Blame Canada Part 2: Canada's Plan to Get Rich by Trashing the Climate

Thu, 2013-03-14 08:30Stephen Leahy
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Blame Canada Part 2: Canada's Plan to Get Rich by Trashing the Climate

Blame Canada is a four part series revealing how Canada has become a wealthy, fossil-fuelled energy superpower and an international climate pariah. For Part 1, click here.

Like every other country in the world, Canada has promised to help keep global warming to less than 2 degrees C. However Canada's political and corporate leadership are committed to turning the country into a fossil-fuelled “energy superpower.” With a drug lord's just-providing-a-service hypocrisy Canada has openly declared it's future is tied to the profits from dumping hundreds of millions of tonnes of climate-heating carbon into the atmosphere every year.

And the world's new energy superpower plans to grow those annual emissions to 1.5 billion tonnes by 2020 giving one of the least populated countries a gigantic carbon bootprint.

Most of this climate-wrecking carbon energy will come from Canada's tar sands located just underneath the pristine boreal forest and wetlands of northern Alberta. The oil industry likes to call them “oil sands,” although there is no liquid oil only a tarry bitumen mixed deep in the sandy soil.

With an estimated 170 billion barrels, the tar sands are the third largest crude oil reserves. Extraordinary efforts involving colossal amounts of water, heat, chemicals and machinery are needed to get the bitumen out of the ground and into pipelines. This the world's largest industrial project with more than $300 billion invested since 2001 by the oil industry.

Nowhere has fossil energy expansion or investment been faster or larger. Environmental activists call it “Canada's Mordor.”

While the tar sands may be located in Canada, more than two-thirds of all oil production is owned by foreign entities. China alone has put $36 billion into tar sands development. Now another $15.1 billion can be added with the Chinese state-owned firm CNOOC Ltd takeover of Calgary, Alberta oil and gas producer Nexen Inc in February.

Even “Canadian” oil companies like Suncor are predominately owned by non-Canadians, which means that a majority of the industry's profits are sent out of the country, according to a recent analysis of stockholdings by a Canadian conservation group.

In 1999 the tar sands produced 300,000 barrels of heavy crude oil a day. Now it’s up to 1.6 million barrels a day, and expected to increase to 2.4 million by 2017 and 4 to 5 million a day by 2020. And there's much more to come. An incredible $2.077 trillion is expected to be invested expanding and maintaining the tar sands over the next 25 years, according to the Canadian Energy Research Institute.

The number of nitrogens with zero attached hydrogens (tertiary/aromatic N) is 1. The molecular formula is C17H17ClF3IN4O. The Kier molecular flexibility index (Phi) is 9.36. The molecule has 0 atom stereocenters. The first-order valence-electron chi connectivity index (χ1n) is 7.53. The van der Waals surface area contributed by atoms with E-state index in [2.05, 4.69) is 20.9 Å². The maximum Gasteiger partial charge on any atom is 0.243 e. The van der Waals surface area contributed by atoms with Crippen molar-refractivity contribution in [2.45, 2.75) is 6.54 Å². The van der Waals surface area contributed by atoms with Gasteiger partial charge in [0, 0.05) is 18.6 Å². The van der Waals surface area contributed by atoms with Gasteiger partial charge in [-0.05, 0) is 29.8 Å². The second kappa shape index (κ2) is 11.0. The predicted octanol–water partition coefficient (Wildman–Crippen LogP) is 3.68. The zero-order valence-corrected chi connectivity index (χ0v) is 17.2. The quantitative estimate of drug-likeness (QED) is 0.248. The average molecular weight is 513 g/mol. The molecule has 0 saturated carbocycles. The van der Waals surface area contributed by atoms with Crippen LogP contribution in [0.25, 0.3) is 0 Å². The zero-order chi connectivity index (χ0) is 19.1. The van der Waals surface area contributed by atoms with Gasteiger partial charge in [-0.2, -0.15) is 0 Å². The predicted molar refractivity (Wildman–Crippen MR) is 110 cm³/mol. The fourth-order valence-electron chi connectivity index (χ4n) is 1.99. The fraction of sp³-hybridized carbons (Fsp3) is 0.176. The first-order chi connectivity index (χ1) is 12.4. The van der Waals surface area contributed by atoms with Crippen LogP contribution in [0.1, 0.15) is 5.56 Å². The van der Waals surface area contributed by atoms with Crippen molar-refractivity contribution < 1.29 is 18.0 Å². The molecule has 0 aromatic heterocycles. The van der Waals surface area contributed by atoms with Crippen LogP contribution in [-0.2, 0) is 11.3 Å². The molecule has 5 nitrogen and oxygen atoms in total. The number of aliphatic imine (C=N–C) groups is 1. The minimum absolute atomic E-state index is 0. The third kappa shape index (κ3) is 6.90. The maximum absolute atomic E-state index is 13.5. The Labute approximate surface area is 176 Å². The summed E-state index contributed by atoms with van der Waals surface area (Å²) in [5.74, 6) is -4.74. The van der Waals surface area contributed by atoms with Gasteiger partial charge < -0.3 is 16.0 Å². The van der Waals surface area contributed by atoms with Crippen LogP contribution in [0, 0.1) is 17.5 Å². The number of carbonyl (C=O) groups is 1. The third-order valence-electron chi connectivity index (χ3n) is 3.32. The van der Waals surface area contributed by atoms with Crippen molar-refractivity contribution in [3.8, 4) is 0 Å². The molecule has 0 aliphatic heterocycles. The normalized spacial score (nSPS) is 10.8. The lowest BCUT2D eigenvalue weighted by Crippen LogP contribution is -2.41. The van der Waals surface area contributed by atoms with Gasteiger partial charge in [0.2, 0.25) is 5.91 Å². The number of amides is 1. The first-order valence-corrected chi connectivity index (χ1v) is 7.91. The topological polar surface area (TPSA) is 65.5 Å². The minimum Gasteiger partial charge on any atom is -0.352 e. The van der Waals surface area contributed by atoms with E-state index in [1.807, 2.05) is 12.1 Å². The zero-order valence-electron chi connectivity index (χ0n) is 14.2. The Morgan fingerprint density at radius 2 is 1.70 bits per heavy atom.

Virtually all of the current tar sands crude flows south to the US via existing pipelines. Increasing production requires new pipelines such as the controversial Keystone XL and Northern Gateway.

Keystone XL is TransCanada Pipelines $7 billion project is designed to carry 800,000 barrels of tarry, unrefined oil every day 2,400 kilometres south through the US heartland to refineries in Oklahoma and Texas. Most of the refined oil is expected to go to non-US markets. Since it crosses national borders only President Obama can approve it by declaring that the pipeline serves US “national interest.”

Obama's decision is expected this summer.

There are other pipelines proposals to move bitumen out of Alberta. The $5.4 billion TransMountain to bring up to 900,000 barrels to Burnaby, British Columbia. There are two proposals to go east all the way to Montreal and New England. One of these, Enbridge's “Line 9” proposal involves reversing the flow of a 37-year old pipeline. Public hearings are underway and it may be approved as soon as 2014. 

These pipelines are needed in order for tar sands to reach its expansion goals of 4 to 5 million barrels a day by 2020.

Fracking Up Canada's Wilderness

Although the tar sands gets most of the media attention, Alberta is also one the world's largest suppliers of natural gas from conventional and unconventional gas reserves. In 2000 there were less than 100 gas wells that tapped “unconventional” natural gas. Today Alberta Environment, a provincial agency, counts 176,000 multistage hydraulic fracturing sites. US EPA estimates 35,000 wells are fracked in the US each year.

For two decades Alberta ranchers and farmers have been dealing with water and air contamination from oil and gas drilling. “What used to be a pleasant farming landscape just five years ago has morphed into a semi-industrial area. There are now more than twelve oil and gas sites within a four mile radius of the farm,” writes Paul Slomp about his family's farm.